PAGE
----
However, being 2% biologically European doesn’t make me European. DNA tests like 23andMe sell a history of an individual that is largely rooted in biological differences. It propels the idea that my genes are what intrinsically makes me “me” rather than the cultural and emotional connections that I’ve created with a community or broader society. The messages in popular culture strengthen an internalized notion that Filipinos and white people are essentially different and that one group is inherently superior to one another — there is a clear preference towards accepting “white norms of beauty and normalcy” that looks down on non-white others. Gene testing subconsciously allows people to celebrate these biological differences and tells us that our “race” is everything. 

My intentions for taking the test was based on a personal curiosity of my heritage. I won’t deny that it was fun to map out my genealogy, nor am I saying we should tailor the science behind DNA testing based on developments in identity politics. It’s simply unsettling that people may misuse genetics to spread flawed ideas on the importance of superficial biological variance. The idea of using my DNA to appropriate European culture and experiences makes little sense. Despite what a percentage on a test may say about me, my lived experiences are based on my Filipino upbringing. Defining yourself as a member of an ethnic group goes beyond just what’s in your genes; it’s about sharing cultural practices and holding similar beliefs. Latching on to a claim of European heritage to tackle a deep-seated inferiority complex is problematic because it marginalizes what it means to be “Filipino.” 

While these ideas may affect people on a personal level, the repercussions of misunderstanding DNA and identity on a national stage is potentially even more damaging. Senator Warren’s recent usage of a DNA test to defend her claim to Cherokee ancestry highlights this. By using a test to prove a Native American heritage, she completely disregards the ways in which tribal governments define belonging within their citizenries with one that suits her personal goals. To many, she undermines tribe sovereignty and damages the validity of Indigenous identities.  As Dr. Kim TallBear, the Canada Research Chair in Indigenous Peoples, Technoscience, and Environment points out: “what they’re telling us is they are privileging non-indigenous definitions of being indigenous.”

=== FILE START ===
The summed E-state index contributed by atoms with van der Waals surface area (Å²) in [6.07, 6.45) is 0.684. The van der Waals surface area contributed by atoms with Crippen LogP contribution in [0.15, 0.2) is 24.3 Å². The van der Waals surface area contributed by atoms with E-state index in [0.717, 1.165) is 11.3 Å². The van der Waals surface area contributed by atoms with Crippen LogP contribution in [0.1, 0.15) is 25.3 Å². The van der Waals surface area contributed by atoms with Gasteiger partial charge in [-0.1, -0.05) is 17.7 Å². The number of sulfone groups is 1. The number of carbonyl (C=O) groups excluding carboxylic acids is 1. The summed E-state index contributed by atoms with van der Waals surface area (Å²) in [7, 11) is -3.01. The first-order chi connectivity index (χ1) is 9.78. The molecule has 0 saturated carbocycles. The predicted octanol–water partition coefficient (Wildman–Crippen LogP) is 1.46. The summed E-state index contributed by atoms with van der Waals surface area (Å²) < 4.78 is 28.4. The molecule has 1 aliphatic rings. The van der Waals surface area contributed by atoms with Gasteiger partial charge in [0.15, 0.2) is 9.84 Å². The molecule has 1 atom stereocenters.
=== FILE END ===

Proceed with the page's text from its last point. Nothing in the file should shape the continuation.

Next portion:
Senator Warren at a rally in 2017. Many expect Warren to run for President in 2020. This photo by Edward Kimmel is licensed under Creative Commons Attribution.

President Trump pushing racial divisions by calling Senator Warren “Pocahontas” is an issue, but whether Senator Warren has Native American ancestry or not is irrelevant. Being part of any social group means actively participating in the culture and facing its collective problems. In the political arena, Warren has done little to cooperate with the Cherokee nation on issues important to their community. Instead, her recent actions reflect the fact that the question of her ancestry is nothing more than a political prop used by both parties. Placing her genetic information into public conversation is bizarre in itself and does her no favours in her feud with Trump.

It’s difficult to find a conclusive method of defining what it means to be “you” or to justify if you belong to a certain group or community. A DNA test can be a piece of the puzzle in mapping out your heritage, but it cannot and should not be used to defend biological differences or justify cultural appropriation.

I embrace the identity I’ve built around being Filipino, and I appreciate the shared Spanish and Chinese influences that made growing up in my household distinct and special. There is a clear difference between admiring and respecting a culture versus nit-picking at its positive traits and overlooking the negative stereotypes associated with it. Genes may tell one story, but your experiences are what makes you “you.”

Edited by Helena Martin and Sarie Khalid